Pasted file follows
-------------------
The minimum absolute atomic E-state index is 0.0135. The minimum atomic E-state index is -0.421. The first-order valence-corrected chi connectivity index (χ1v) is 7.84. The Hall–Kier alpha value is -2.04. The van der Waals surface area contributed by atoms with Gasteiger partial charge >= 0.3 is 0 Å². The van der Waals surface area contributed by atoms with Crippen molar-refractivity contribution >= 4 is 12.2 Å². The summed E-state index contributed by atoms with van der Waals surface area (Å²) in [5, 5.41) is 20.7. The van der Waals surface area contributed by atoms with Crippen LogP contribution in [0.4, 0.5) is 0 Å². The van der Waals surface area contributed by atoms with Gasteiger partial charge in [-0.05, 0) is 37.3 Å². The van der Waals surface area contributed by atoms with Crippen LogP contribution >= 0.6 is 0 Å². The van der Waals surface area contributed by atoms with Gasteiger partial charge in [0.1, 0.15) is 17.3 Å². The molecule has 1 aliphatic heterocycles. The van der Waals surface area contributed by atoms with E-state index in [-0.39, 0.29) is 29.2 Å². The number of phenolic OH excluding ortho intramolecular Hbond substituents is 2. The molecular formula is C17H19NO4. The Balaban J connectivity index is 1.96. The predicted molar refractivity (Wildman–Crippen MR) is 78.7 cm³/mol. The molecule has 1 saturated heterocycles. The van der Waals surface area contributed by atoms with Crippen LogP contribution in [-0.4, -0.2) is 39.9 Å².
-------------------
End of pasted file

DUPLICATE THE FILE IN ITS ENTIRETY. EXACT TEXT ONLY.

The minimum absolute atomic E-state index is 0.0135. The minimum atomic E-state index is -0.421. The first-order valence-corrected chi connectivity index (χ1v) is 7.84. The Hall–Kier alpha value is -2.04. The van der Waals surface area contributed by atoms with Gasteiger partial charge >= 0.3 is 0 Å². The van der Waals surface area contributed by atoms with Crippen molar-refractivity contribution >= 4 is 12.2 Å². The summed E-state index contributed by atoms with van der Waals surface area (Å²) in [5, 5.41) is 20.7. The van der Waals surface area contributed by atoms with Crippen LogP contribution in [0.4, 0.5) is 0 Å². The van der Waals surface area contributed by atoms with Gasteiger partial charge in [-0.05, 0) is 37.3 Å². The van der Waals surface area contributed by atoms with Crippen LogP contribution >= 0.6 is 0 Å². The van der Waals surface area contributed by atoms with Gasteiger partial charge in [0.1, 0.15) is 17.3 Å². The molecule has 1 aliphatic heterocycles. The van der Waals surface area contributed by atoms with E-state index in [-0.39, 0.29) is 29.2 Å². The number of phenolic OH excluding ortho intramolecular Hbond substituents is 2. The molecular formula is C17H19NO4. The Balaban J connectivity index is 1.96. The predicted molar refractivity (Wildman–Crippen MR) is 78.7 cm³/mol. The molecule has 1 saturated heterocycles. The van der Waals surface area contributed by atoms with Crippen LogP contribution in [-0.4, -0.2) is 39.9 Å².